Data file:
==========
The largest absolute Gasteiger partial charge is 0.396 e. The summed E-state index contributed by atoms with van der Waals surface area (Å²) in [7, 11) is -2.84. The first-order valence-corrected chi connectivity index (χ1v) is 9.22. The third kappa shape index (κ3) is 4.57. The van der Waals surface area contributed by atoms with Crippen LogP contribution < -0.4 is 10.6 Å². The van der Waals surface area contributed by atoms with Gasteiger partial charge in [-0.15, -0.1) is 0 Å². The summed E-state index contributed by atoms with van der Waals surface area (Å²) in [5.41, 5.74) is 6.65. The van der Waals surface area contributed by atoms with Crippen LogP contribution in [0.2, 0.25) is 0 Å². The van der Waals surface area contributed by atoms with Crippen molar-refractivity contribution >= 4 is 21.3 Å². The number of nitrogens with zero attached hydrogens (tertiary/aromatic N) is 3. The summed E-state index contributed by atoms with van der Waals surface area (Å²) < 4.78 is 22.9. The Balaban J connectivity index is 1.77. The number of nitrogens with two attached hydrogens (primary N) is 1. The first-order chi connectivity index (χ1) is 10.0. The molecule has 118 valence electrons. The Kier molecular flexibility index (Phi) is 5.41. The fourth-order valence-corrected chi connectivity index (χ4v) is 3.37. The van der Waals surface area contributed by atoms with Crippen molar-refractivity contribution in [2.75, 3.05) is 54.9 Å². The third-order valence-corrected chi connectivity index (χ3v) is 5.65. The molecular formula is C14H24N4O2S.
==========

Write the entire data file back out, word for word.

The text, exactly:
The largest absolute Gasteiger partial charge is 0.396 e. The summed E-state index contributed by atoms with van der Waals surface area (Å²) in [7, 11) is -2.84. The first-order valence-corrected chi connectivity index (χ1v) is 9.22. The third kappa shape index (κ3) is 4.57. The van der Waals surface area contributed by atoms with Crippen LogP contribution < -0.4 is 10.6 Å². The van der Waals surface area contributed by atoms with Gasteiger partial charge in [-0.15, -0.1) is 0 Å². The summed E-state index contributed by atoms with van der Waals surface area (Å²) in [5.41, 5.74) is 6.65. The van der Waals surface area contributed by atoms with Crippen LogP contribution in [0.2, 0.25) is 0 Å². The van der Waals surface area contributed by atoms with Crippen molar-refractivity contribution >= 4 is 21.3 Å². The number of nitrogens with zero attached hydrogens (tertiary/aromatic N) is 3. The summed E-state index contributed by atoms with van der Waals surface area (Å²) < 4.78 is 22.9. The Balaban J connectivity index is 1.77. The number of nitrogens with two attached hydrogens (primary N) is 1. The first-order chi connectivity index (χ1) is 10.0. The molecule has 118 valence electrons. The Kier molecular flexibility index (Phi) is 5.41. The fourth-order valence-corrected chi connectivity index (χ4v) is 3.37. The van der Waals surface area contributed by atoms with Crippen molar-refractivity contribution in [2.75, 3.05) is 54.9 Å². The third-order valence-corrected chi connectivity index (χ3v) is 5.65. The molecular formula is C14H24N4O2S.